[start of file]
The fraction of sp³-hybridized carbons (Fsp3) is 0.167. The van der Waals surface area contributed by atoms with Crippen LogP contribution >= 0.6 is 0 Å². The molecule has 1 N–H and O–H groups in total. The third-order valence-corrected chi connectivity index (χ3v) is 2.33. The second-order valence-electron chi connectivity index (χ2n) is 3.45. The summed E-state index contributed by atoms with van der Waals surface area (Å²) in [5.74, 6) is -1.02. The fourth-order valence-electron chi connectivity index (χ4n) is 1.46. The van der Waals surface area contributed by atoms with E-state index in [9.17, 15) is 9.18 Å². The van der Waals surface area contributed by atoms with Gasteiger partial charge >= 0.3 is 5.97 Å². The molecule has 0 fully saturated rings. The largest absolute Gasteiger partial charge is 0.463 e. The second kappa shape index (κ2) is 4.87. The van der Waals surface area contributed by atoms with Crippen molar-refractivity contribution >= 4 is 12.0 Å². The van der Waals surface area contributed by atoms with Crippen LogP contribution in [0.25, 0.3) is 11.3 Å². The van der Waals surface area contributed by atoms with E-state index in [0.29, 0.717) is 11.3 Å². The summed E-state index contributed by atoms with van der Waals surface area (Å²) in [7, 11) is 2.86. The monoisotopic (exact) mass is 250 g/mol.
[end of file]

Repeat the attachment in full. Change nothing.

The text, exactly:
The fraction of sp³-hybridized carbons (Fsp3) is 0.167. The van der Waals surface area contributed by atoms with Crippen LogP contribution >= 0.6 is 0 Å². The molecule has 1 N–H and O–H groups in total. The third-order valence-corrected chi connectivity index (χ3v) is 2.33. The second-order valence-electron chi connectivity index (χ2n) is 3.45. The summed E-state index contributed by atoms with van der Waals surface area (Å²) in [5.74, 6) is -1.02. The fourth-order valence-electron chi connectivity index (χ4n) is 1.46. The van der Waals surface area contributed by atoms with E-state index in [9.17, 15) is 9.18 Å². The van der Waals surface area contributed by atoms with Gasteiger partial charge >= 0.3 is 5.97 Å². The molecule has 0 fully saturated rings. The largest absolute Gasteiger partial charge is 0.463 e. The second kappa shape index (κ2) is 4.87. The van der Waals surface area contributed by atoms with Crippen molar-refractivity contribution >= 4 is 12.0 Å². The van der Waals surface area contributed by atoms with Crippen LogP contribution in [0.25, 0.3) is 11.3 Å². The van der Waals surface area contributed by atoms with E-state index in [0.29, 0.717) is 11.3 Å². The summed E-state index contributed by atoms with van der Waals surface area (Å²) in [7, 11) is 2.86. The monoisotopic (exact) mass is 250 g/mol.